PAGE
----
Regional Roundup: Top New Features This Week Around Our BroadwayWorld 6/22 - MATILDA, OKLAHOMA, and More!
BroadwayWorld presents a comprehensive weekly roundup of regional stories around our Broadway World, which include videos, editor spotlights, regional reviews and more. This week, we feature MATILDA, OKLAHOMA, CHICAGO, and more!
Check out our top features from around the BroadwayWorld below!
Australia: Contributor Barry Lenny reviews MATILDA at the Adelaide Festival Theatre. He writes "Lucy Maunder plays the appropriately named, Miss Honey, all sweetness and light, without allowing her performance to descend into syrupy sentimentality. Maunder creates the teacher whom we all wish we had had in out first years at school, warm, gentle, supportive, and caring, the complete opposite of the headmistress. James Millar is hilarious as Miss Trunchbull, the villain of the piece. He struts, growls, shouts, and mentally and physically abuses the children. His Miss Trunchbull is an arrogant tyrant, charging through the students like a combine harvester in a wheat field, with audience laughter following him every step of the way."
Los Angeles: Contributing Editor Don Grigware reviews 3-D Theatricals' OKLAHOMA! He writes "The ensemble headed by Aks and Zachary Ford as Curly are magnificent triple threat performers. Aks has an operatic voice that dazzles and Ford has grown over the years into an exceedingly fine singer and actor. Tom Berklund as Will Parker makes his acrobatic dance moves look second nature and gives a superb performance. In line with the American Dream, both Will and Curly as played by Berklund and Ford show strength and determination in getting ahead and settling down with the women of their choice. Aks as Laurey is a much more complex character than previous Laureys we have seen. Dawson keeps the emphasis throughout on her tomboyish quality and her great outer strength in helping Aunt Eller ( the terrific Tracy Rowe Mutz) run the farm ... and on her fear of commitment to a relationship. When she pushes Curly aside, rejecting his advances, she is deeply struggling to understand her feelings and also her other unusual emotional connection to Jud Fry. Aks is as wonderful with Laurey's inner consternations as Kelly Dorney is with Ado Annie's openly aggressive reactions to the male element. Dorney's is a delicious performance full of feistiness and fun. Bonds is a sensation as Fry, exuding at times a brutal coldness, yet underneath we sense that there's a lot going on, some of which entails a sort of kind intent, apart from the expected cruelty. Boudreau as Hakim is hysterically delightful as the devious merchant, and E. E. Bell as Andrew Carnes, Ado Annie's pa, is simply great in a smaller role, as is Matt Merchant who stands out from among the 40+ ensemble as the stubborn, outspoken Cord Elam."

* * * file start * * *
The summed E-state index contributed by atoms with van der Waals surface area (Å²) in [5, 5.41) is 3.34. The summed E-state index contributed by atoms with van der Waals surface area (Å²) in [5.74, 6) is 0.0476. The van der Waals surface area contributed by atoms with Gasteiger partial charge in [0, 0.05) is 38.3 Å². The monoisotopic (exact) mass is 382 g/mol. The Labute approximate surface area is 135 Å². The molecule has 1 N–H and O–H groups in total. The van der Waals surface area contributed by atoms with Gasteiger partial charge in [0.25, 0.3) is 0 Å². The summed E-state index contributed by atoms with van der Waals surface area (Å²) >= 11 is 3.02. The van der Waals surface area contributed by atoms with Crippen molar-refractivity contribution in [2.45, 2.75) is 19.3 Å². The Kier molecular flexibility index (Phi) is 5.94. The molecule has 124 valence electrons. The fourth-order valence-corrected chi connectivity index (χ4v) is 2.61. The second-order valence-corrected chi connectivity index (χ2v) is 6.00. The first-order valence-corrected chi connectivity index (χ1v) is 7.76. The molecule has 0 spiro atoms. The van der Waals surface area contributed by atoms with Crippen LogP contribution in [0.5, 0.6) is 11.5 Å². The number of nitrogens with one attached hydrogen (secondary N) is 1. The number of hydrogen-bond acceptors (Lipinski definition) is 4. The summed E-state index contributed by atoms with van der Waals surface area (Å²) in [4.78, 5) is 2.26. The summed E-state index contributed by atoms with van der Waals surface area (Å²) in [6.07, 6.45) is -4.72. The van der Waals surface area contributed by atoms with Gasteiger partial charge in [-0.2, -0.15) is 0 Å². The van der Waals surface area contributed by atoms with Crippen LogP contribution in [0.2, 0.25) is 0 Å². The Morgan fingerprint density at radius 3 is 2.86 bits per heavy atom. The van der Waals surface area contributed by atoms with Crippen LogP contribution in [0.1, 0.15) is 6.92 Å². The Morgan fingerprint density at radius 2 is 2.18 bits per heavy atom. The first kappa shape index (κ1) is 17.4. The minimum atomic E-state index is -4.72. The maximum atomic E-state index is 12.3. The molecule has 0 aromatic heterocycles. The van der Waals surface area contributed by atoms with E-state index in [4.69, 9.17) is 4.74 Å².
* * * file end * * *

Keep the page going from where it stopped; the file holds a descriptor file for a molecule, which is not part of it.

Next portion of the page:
New Zealand: Contributing Editor Monica Moore reviews The Pumphouse Theatre's BRING IT ON. She writes "All cast members performed with a credibility beyond their years. Samantha Campbell was the anchor of the show and kept it moving along with her very talented performances. Comedic side kick Xanthe Pavlovich provided plenty of laughs as did Jaymee Brearly along and Kristin Paulse provided a fresh and earthy stage presence winning the audience over with her originality. The choreography (Gemma Boswell) was great and the cheerleading moves were creatively worked in. The basketball number was a personal favourite and kept me on the edge of my seat.
Phoenix: Contributor Herbet Paine reviews THE CURIOUS INCIDENT OF THE DOG IN THE NIGHT TIME. He writes "The supporting performances in this production are crisp and engaging. Gene Gillette cuts a sympathetic figure as Christopher's overbearing and protective father, desperately seeking to connect with his son while keeping a secret that may alienate him. Felicity Jones Latta is gripping as the mother whose frustration and guilt tear at her heart. Maria Elena Ramirez is perfect and relatable as Christopher's teacher who understands him better than anyone, provides moral support, and, as a play within a play, narrates the book he's written about his journey."
Chicago: Contributor Rachel Weinberg reviews MOBY DICK at Lookingglass Theatre Company. She writes "While the story may lag in places, MOBY DICK is consistently well-acted. As Ishmael, Jamie Abelson (who performs at all evening shows) embodies the earnest outsider in every way. Abelson's performance is endearing and slightly perturbed, which mirrors the dark overall tone of the tale. Anthony Fleming III is exceptional and often quite funny as Queequeg, Ishmael's fellow outsider on the Pequod. Fleming is not only a superb actor, but also one of the most accomplished acrobats on board the ship. Kareem Bandealy is consistently wonderful as the pragmatic shipman Starbuck. And as the infamous Captain Ahab, Nathan Hosner paints a disturbing portrait as an off-kilter man consumed by an unceasing thirst for revenge."